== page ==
spandex yarns in the weft also are woven faultlessly. Short reaction and blow times make economical
compressed air consumption possible. The patented RTC (Real Time Controller) from Sultex is an
active control system that influences the current weft insertion rate, optimizing the nozzle blow
times. Regardless of the weft being woven, the weaving machine adjusts every weft insertion for
minimal air consumption. Depending on the weft yarn and machine width, air consumption can be
reduced by 10 to 40 percent.
The air consumption of Dornier air-jet weaving machines can be reduced by up to 28 percent
thanks to newly developed relay nozzles, special stretching nozzles and an optional TandemPlus main
nozzle, depending on the style program. Dornier’s new weft stop sensor, the Slim Throughlight
Sensor (STS), is based on the principle of light rays. It provides the highest functional and
quality reliability, even on dark weft colors and fine threads down to 20 denier. The compact
device can easily be positioned using a clip anywhere on the reed without damaging the reed dents.
The OMNIplus 800’s new air supply system and more efficient main nozzles allow improved
performance, Picanol reports. With the new generation of main nozzles, the supply pressure for the
nozzles can be dropped up to 1 bar. The position of both the fixed and the movable main nozzles is
easily adjusted. The air pressure and timing can be adjusted electronically and separately for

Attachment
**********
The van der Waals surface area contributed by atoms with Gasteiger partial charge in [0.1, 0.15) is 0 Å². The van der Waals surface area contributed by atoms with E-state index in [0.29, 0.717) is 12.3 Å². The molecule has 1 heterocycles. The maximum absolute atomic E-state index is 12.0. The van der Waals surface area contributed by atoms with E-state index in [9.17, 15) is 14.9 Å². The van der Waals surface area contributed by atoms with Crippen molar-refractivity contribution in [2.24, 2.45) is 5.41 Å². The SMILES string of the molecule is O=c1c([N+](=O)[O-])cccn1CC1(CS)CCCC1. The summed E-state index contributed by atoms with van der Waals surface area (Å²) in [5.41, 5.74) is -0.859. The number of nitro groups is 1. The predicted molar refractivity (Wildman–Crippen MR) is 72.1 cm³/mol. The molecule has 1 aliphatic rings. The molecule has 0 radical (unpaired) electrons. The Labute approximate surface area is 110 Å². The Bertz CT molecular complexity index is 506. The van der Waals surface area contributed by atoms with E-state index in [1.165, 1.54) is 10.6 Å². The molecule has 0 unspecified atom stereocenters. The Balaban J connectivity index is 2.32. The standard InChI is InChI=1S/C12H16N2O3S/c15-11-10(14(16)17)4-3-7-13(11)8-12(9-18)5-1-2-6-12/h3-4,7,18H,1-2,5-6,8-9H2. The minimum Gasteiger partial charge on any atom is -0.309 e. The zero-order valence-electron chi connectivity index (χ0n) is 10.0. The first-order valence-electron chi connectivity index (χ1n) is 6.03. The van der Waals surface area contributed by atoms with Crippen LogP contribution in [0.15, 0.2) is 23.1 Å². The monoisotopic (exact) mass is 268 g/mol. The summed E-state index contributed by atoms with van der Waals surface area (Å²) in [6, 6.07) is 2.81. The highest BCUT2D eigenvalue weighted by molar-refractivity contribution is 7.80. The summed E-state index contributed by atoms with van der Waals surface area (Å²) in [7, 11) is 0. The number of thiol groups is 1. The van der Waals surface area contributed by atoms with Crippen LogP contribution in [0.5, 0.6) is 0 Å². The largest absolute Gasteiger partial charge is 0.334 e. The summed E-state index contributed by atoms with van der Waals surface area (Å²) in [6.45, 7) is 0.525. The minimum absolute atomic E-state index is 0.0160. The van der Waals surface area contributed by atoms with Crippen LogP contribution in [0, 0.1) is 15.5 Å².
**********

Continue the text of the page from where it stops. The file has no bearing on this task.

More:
fixed and movable main nozzles, resulting in reduced air consumption.
The relay nozzles also are optimized. The shape of the nozzles and the position of the holes
give an increased pitot value and enable maximum use to be made of the available insertion time.
The new Diamond-Like Coating (DLC) on the relay nozzles significantly extends their lifetime when
using abrasive yarns. The air lines between valve and relay nozzle have been made as short as
possible, thus further reducing air consumption.
Picanol’s unique Adaptive Relay Valve Drive (ARVD) system automatically adapts the relay
nozzle settings to the behavior of the weft yarn during the insertion, making use of the advanced
integrated electronic controls. The result is an absolute minimization of the air consumption;
results show an average reduction of 10 percent, according to Picanol.
Picanol’s pneumatic catching device (PCD) catches the weft yarn once it has reached the
right-hand side of the fabric; a stretching function also is integrated. When using PCD, the relay
nozzles do not need to be used as much to keep the weft yarn stretched. As a result, the air
consumption of the machines can be reduced by up to 20 percent, according to Picanol.
Picanol’s standard OMNIplus 800 air-jet weaving machine is equipped with the
energy-efficient Sumo motor and highly effective nozzles.
Automatic pick repair effectively reduces the operator’s workload and leads to shorter
downtimes, maximizing efficiency for increased production and higher machine allocation per weaver.
Sultex reports the L5500’s chronologically controlled, freely programmable starting mark preventer
helps ensure faultless fabric quality.
According to Sultex, the sley drive by complementary cams optimizes sley dwell. In